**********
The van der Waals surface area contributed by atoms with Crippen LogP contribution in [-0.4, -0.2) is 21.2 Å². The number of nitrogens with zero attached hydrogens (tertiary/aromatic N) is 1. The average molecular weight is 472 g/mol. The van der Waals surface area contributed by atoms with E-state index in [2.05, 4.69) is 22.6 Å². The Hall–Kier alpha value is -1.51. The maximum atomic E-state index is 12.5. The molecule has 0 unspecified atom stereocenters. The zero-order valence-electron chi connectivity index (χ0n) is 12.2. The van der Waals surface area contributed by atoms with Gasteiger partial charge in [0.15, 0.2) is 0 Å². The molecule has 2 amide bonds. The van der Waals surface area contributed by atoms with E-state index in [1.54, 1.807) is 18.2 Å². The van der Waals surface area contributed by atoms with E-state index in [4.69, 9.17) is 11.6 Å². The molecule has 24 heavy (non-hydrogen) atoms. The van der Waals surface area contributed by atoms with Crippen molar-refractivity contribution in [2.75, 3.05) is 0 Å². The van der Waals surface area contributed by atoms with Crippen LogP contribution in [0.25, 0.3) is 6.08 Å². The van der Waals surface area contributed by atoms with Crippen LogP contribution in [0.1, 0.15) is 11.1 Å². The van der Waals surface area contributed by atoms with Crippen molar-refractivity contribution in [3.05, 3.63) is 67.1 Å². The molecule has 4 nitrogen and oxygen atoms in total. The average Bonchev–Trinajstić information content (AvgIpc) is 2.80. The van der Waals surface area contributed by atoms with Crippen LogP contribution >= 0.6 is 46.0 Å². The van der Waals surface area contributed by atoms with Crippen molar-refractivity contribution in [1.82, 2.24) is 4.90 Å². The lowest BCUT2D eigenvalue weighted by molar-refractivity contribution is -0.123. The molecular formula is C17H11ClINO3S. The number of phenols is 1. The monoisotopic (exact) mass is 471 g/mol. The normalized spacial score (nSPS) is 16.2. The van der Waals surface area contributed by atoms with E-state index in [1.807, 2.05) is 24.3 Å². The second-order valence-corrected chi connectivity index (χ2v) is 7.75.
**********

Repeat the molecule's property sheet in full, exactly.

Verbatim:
The van der Waals surface area contributed by atoms with Crippen LogP contribution in [-0.4, -0.2) is 21.2 Å². The number of nitrogens with zero attached hydrogens (tertiary/aromatic N) is 1. The average molecular weight is 472 g/mol. The van der Waals surface area contributed by atoms with E-state index in [2.05, 4.69) is 22.6 Å². The Hall–Kier alpha value is -1.51. The maximum atomic E-state index is 12.5. The molecule has 0 unspecified atom stereocenters. The zero-order valence-electron chi connectivity index (χ0n) is 12.2. The van der Waals surface area contributed by atoms with Gasteiger partial charge in [0.15, 0.2) is 0 Å². The molecule has 2 amide bonds. The van der Waals surface area contributed by atoms with E-state index in [1.54, 1.807) is 18.2 Å². The van der Waals surface area contributed by atoms with E-state index in [4.69, 9.17) is 11.6 Å². The molecule has 24 heavy (non-hydrogen) atoms. The van der Waals surface area contributed by atoms with Crippen molar-refractivity contribution in [2.75, 3.05) is 0 Å². The van der Waals surface area contributed by atoms with Crippen LogP contribution in [0.25, 0.3) is 6.08 Å². The van der Waals surface area contributed by atoms with Crippen LogP contribution in [0.1, 0.15) is 11.1 Å². The van der Waals surface area contributed by atoms with Crippen molar-refractivity contribution in [3.05, 3.63) is 67.1 Å². The molecule has 4 nitrogen and oxygen atoms in total. The average Bonchev–Trinajstić information content (AvgIpc) is 2.80. The van der Waals surface area contributed by atoms with Crippen LogP contribution >= 0.6 is 46.0 Å². The van der Waals surface area contributed by atoms with Crippen molar-refractivity contribution in [1.82, 2.24) is 4.90 Å². The lowest BCUT2D eigenvalue weighted by molar-refractivity contribution is -0.123. The molecular formula is C17H11ClINO3S. The number of phenols is 1. The monoisotopic (exact) mass is 471 g/mol. The normalized spacial score (nSPS) is 16.2. The van der Waals surface area contributed by atoms with E-state index in [1.807, 2.05) is 24.3 Å². The second-order valence-corrected chi connectivity index (χ2v) is 7.75.